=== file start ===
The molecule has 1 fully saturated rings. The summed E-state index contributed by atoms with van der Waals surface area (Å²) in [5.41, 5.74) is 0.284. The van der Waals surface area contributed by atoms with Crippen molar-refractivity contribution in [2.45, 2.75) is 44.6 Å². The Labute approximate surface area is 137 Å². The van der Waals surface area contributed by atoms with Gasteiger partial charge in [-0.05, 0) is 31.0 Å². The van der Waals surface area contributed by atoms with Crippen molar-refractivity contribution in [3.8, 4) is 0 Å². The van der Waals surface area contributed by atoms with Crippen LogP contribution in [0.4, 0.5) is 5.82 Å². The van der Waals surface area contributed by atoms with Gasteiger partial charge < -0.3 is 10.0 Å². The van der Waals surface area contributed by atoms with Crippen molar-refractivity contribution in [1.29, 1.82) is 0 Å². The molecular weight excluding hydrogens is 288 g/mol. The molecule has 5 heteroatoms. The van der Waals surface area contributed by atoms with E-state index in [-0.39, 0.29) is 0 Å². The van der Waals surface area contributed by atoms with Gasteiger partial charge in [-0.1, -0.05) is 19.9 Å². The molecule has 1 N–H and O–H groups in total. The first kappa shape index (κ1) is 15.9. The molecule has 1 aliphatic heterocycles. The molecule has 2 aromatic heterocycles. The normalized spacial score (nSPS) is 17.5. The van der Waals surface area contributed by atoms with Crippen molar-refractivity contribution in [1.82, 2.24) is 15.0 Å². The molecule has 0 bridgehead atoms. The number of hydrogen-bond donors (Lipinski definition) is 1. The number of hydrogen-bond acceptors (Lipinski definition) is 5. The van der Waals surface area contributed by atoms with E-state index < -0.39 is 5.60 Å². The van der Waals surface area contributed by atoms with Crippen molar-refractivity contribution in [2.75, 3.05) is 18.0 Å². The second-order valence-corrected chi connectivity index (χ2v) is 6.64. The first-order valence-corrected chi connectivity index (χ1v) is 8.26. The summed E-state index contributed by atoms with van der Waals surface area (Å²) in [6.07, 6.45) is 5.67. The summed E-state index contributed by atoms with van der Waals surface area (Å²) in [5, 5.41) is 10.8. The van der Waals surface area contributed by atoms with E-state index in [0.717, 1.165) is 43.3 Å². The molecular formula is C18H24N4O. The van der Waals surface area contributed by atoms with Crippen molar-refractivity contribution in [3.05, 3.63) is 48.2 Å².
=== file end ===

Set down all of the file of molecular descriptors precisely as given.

The molecule has 1 fully saturated rings. The summed E-state index contributed by atoms with van der Waals surface area (Å²) in [5.41, 5.74) is 0.284. The van der Waals surface area contributed by atoms with Crippen molar-refractivity contribution in [2.45, 2.75) is 44.6 Å². The Labute approximate surface area is 137 Å². The van der Waals surface area contributed by atoms with Gasteiger partial charge in [-0.05, 0) is 31.0 Å². The van der Waals surface area contributed by atoms with Crippen molar-refractivity contribution in [3.8, 4) is 0 Å². The van der Waals surface area contributed by atoms with Crippen LogP contribution in [0.4, 0.5) is 5.82 Å². The van der Waals surface area contributed by atoms with Gasteiger partial charge < -0.3 is 10.0 Å². The van der Waals surface area contributed by atoms with Crippen molar-refractivity contribution in [1.29, 1.82) is 0 Å². The molecular weight excluding hydrogens is 288 g/mol. The molecule has 5 heteroatoms. The van der Waals surface area contributed by atoms with E-state index in [-0.39, 0.29) is 0 Å². The van der Waals surface area contributed by atoms with Gasteiger partial charge in [-0.1, -0.05) is 19.9 Å². The molecule has 1 N–H and O–H groups in total. The first kappa shape index (κ1) is 15.9. The molecule has 1 aliphatic heterocycles. The molecule has 2 aromatic heterocycles. The normalized spacial score (nSPS) is 17.5. The van der Waals surface area contributed by atoms with Crippen molar-refractivity contribution in [1.82, 2.24) is 15.0 Å². The molecule has 0 bridgehead atoms. The number of hydrogen-bond donors (Lipinski definition) is 1. The number of hydrogen-bond acceptors (Lipinski definition) is 5. The van der Waals surface area contributed by atoms with E-state index < -0.39 is 5.60 Å². The van der Waals surface area contributed by atoms with Crippen molar-refractivity contribution in [2.75, 3.05) is 18.0 Å². The second-order valence-corrected chi connectivity index (χ2v) is 6.64. The first-order valence-corrected chi connectivity index (χ1v) is 8.26. The summed E-state index contributed by atoms with van der Waals surface area (Å²) in [6.07, 6.45) is 5.67. The summed E-state index contributed by atoms with van der Waals surface area (Å²) in [5, 5.41) is 10.8. The van der Waals surface area contributed by atoms with E-state index in [0.717, 1.165) is 43.3 Å². The molecular formula is C18H24N4O. The van der Waals surface area contributed by atoms with Crippen molar-refractivity contribution in [3.05, 3.63) is 48.2 Å².